Messages is more than just a reskinning of iChat. Sure, the interface is different: The Buddy list is no longer primary. It's been supplanted by this two pane view, with recent contacts on the left and recent conversations on the right. But the feature that most clearly separates Messages from iChat is its support for Apple’s iMessage chat system. It means that, in theory, you can start a chat on one device and finish it on another. You should also be able to see the same conversation histories on any device as well. So far, in practice, it hasn't been quite that seamless.
While many iOS users will welcome Contacts based on the name change alone—especially if, like us, you find yourself trying to open your address book in Spotlight by typing
contacts—the biggest improvement to the app is the return of the three-column layout. Gone is the need to click a virtual bookmark to ever-so-slowly turn virtual pages. Instead, you can choose from three display modes: card (single column); card and contacts (two columns); or card, contacts, and groups (three columns). To retain the app’s book-like design, the three-pane view narrows your contacts list, allowing the Groups sidebar to sit on the far left of the page.
Two of the changes to Calendar in Mountain Lion will be immediately obvious. On the aesthetics side, Apple has gotten rid of the gaudy faux stitching. The program’s interface still tries a bit too hard to look like a physical desk calendar, but the new look is a bit more subtle. The bigger change—and the one that will likely be the most welcome by iCal’s critics—is that Calendars in Mountain Lion brings back the dedicated calendars sidebar. Instead of requiring that you click a button to view your list of calendars, Calendars provides that list, organized by calendar type, in a sidebar on the left side.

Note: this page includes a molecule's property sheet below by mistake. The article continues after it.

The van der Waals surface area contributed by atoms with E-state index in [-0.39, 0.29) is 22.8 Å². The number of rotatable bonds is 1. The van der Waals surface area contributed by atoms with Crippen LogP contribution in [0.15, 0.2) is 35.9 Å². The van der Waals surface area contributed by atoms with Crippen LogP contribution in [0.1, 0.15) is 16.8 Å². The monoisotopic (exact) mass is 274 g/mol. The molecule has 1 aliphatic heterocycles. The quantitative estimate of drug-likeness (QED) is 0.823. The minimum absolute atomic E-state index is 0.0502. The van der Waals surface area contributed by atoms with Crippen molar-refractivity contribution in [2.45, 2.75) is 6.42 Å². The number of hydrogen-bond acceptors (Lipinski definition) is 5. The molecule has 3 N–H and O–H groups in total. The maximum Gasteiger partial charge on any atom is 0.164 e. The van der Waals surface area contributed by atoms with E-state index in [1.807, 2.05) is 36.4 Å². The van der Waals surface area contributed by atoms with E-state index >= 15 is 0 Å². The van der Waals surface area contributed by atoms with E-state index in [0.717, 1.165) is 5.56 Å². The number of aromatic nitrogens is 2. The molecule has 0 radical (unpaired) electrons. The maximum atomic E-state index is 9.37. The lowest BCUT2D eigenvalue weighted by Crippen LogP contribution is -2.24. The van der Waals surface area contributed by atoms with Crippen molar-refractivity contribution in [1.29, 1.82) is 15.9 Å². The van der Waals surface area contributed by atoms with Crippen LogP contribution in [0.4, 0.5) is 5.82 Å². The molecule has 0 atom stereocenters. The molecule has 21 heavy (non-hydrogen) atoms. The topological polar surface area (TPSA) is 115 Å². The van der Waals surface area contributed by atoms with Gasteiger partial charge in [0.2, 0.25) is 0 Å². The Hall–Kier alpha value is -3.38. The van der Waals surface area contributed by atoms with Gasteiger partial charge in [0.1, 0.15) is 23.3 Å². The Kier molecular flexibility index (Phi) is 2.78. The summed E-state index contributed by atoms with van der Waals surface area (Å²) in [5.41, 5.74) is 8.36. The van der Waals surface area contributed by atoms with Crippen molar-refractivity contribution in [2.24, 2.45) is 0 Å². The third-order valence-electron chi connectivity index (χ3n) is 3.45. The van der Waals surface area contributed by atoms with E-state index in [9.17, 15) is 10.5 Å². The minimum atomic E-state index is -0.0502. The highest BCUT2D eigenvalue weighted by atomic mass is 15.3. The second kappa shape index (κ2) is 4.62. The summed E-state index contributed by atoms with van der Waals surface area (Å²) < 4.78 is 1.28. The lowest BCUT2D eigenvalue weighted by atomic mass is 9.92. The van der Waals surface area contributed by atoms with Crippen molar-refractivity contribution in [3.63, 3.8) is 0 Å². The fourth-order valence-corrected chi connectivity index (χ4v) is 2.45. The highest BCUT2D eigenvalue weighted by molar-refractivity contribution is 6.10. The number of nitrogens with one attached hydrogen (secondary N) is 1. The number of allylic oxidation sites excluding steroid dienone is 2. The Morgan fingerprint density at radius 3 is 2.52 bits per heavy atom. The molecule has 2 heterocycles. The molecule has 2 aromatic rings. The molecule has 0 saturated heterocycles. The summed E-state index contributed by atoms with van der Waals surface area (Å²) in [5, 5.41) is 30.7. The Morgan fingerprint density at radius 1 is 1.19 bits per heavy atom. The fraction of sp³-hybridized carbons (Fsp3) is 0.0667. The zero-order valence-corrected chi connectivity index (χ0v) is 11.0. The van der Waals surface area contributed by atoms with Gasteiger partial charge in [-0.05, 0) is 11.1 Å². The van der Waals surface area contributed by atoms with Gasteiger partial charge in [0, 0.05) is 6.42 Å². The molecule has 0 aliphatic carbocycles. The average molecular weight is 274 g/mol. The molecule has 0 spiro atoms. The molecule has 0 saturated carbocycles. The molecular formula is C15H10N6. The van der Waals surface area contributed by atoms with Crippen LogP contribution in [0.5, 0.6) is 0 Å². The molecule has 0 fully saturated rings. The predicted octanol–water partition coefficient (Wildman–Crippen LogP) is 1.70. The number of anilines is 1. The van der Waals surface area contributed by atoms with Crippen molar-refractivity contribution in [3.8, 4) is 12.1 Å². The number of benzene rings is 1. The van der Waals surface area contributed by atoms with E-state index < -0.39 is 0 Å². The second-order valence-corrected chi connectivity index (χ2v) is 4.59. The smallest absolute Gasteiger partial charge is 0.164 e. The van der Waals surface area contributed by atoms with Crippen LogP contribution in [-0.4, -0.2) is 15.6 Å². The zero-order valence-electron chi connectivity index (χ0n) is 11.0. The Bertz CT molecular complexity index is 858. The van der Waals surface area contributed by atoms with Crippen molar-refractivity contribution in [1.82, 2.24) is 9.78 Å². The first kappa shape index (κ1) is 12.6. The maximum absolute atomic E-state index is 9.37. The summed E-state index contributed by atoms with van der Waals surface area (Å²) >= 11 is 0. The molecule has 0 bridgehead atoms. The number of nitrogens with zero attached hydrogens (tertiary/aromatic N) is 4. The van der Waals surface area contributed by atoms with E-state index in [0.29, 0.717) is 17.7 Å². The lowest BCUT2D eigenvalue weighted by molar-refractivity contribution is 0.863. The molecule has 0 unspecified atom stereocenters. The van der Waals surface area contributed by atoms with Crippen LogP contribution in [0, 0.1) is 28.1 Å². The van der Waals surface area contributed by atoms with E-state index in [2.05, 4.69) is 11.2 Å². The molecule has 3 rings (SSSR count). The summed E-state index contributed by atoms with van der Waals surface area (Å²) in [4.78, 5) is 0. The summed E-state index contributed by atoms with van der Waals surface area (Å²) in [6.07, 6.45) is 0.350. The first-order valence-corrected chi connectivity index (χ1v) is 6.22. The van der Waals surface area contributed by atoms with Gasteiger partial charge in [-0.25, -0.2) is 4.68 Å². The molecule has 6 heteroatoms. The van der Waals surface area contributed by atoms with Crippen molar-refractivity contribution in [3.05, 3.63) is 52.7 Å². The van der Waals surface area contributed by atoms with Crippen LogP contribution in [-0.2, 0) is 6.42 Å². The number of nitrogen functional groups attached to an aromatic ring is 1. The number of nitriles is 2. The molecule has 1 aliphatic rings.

Mountain Lion’s new Notes application may not replace Stickies—that old standby is still hiding out in the Applications folder—but it does way more. For one thing, it provides better tools for organizing your notes. In the Accounts column on the left, you can view all of your notes (by clicking on All Notes) or choose to see only those notes synced with a particular IMAP account—a Gmail account, for example. You can also create folders for your notes there. New folders appear under the currently selected account, but you can drag it to another. Once you’ve created a folder, you can drag notes into it or select the folder and create new notes within it.
Safari gets some security tweaks, including improved support for the Do Not Track security protocol. In theory, if you switch that option on (in the Privacy pane of Safari's preferences), websites participating in the DNT program will refrain from putting any monitoring cookies or other tracking devices on your system. There are a couple of big "ifs" in that scenario, but it's nice that Apple continues to support the inititative. It supported DNT in previous versions of Safari, but you had to delve into the Develop menu to turn it on. Now it's much easier to find and implement.
Mountain Lion makes it way easier to keep track of messages from the people who matter most to you, by designating them as VIPs. You do so by clicking the star icon to the left of the person's name in an incoming or sent message. Thereafter, every message to or from that person in a message list will be marked with a star. Each VIP also gets his or her own entry in a new VIPs section of Mail’s Mailboxes sidebar; click a name in that section, and you see a list of all messages to or from that person in all mailboxes.